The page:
VANCOUVER, Wash. -- A driver is alive thanks to the quick-thinking actions of a Vancouver man.
Tim Bias was driving near Salem last weekend when he spotted another driver unconscious in the middle of traffic and rushed to help.
Bias was traveling home on I-5 after vacationing with friends in Southwest Oregon on Sunday when he hit a slowdown.
“All the sudden, the traffic comes to a screeching halt. I’m like, ‘I just want to get home, I’m hungry,’” said Bias.
His feeling of annoyance would quickly turn to concern, though. Bias noticed cars ahead of him pulling off to the side of the freeway. “I look up, and there’s a white Ram truck that looks just like mine. And it’s rolling backwards at me. And I’m like, ‘Oh my gosh,’” he said.
Bias too pulled over. At that point, he glanced over at the driver in the white pickup and saw an older man who was unconscious.
“It just kicked in. I jumped out of my truck,” said Bias. As that happened, the man’s truck rolled into another car that had slowed down. Bias was then able to pull the driver from the car. Luckily, he says, the man’s doors were unlocked.
“I looked at him, he was still not moving,” said Bias. “I yelled at him, ‘Sir, sir!’ I shook him and tried to get a response. And that’s when I put my hand on his heart and there was no heartbeat.”
As that happened, another driver who was an off duty nurse stopped to help out. The woman started performing CPR as Bias stood by. It would be eight minutes before an ambulance would arrive.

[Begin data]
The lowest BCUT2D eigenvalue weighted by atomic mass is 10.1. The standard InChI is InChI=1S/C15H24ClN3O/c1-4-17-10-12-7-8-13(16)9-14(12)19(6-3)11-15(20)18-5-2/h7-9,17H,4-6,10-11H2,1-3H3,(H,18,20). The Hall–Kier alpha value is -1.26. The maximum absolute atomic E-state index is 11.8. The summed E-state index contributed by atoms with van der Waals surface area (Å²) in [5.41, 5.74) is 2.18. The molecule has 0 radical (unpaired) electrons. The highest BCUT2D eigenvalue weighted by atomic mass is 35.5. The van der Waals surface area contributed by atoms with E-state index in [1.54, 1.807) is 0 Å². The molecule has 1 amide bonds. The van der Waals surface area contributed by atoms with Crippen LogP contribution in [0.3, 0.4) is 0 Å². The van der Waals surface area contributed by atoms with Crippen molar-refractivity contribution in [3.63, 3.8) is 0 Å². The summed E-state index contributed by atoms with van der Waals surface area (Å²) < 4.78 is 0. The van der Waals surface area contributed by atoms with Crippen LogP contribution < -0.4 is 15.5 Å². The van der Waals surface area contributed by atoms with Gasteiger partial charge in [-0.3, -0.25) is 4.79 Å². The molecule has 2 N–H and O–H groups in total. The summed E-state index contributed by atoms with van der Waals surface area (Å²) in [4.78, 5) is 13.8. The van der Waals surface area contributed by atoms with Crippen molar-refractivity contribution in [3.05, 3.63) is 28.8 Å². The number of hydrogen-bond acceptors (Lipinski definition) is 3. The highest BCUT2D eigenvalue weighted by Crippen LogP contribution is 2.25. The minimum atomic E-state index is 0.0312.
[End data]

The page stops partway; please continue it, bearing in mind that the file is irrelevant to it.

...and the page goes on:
“As I knew, he was gone,” said Bias, reliving the moment.
Fortunately, Bias would be wrong. After the man was taken away by paramedics, Bias asked an Oregon State Police trooper on scene to follow up on the man’s condition and give Bias a call. A day later, Bias got one of the best calls he’s received in some time. “The officer said: Tim, if it wasn’t for you, this guy wouldn’t be alive,” he said.
“Every time I say it, it just gets me,” said Bias, fighting back tears. “I think there was a reason for this all happening this way. Because I don’t think he’d be here right now.”
Bias notes that he had stopped for gas before the incident, and wonders what might have happened if the timing would have been different.
At last check, Bias says the OSP trooper told him that the man was still in intensive care. An OSP incident report listed the man as being transported and treated at Good Samaritan Hospital in Corvallis. Hospital staff there weren’t able to immediately provide the man’s condition.
Bias says he now hopes to meet the family of the man he saved.
“I just did what I felt was right. And it means so much that he is alive,” he said.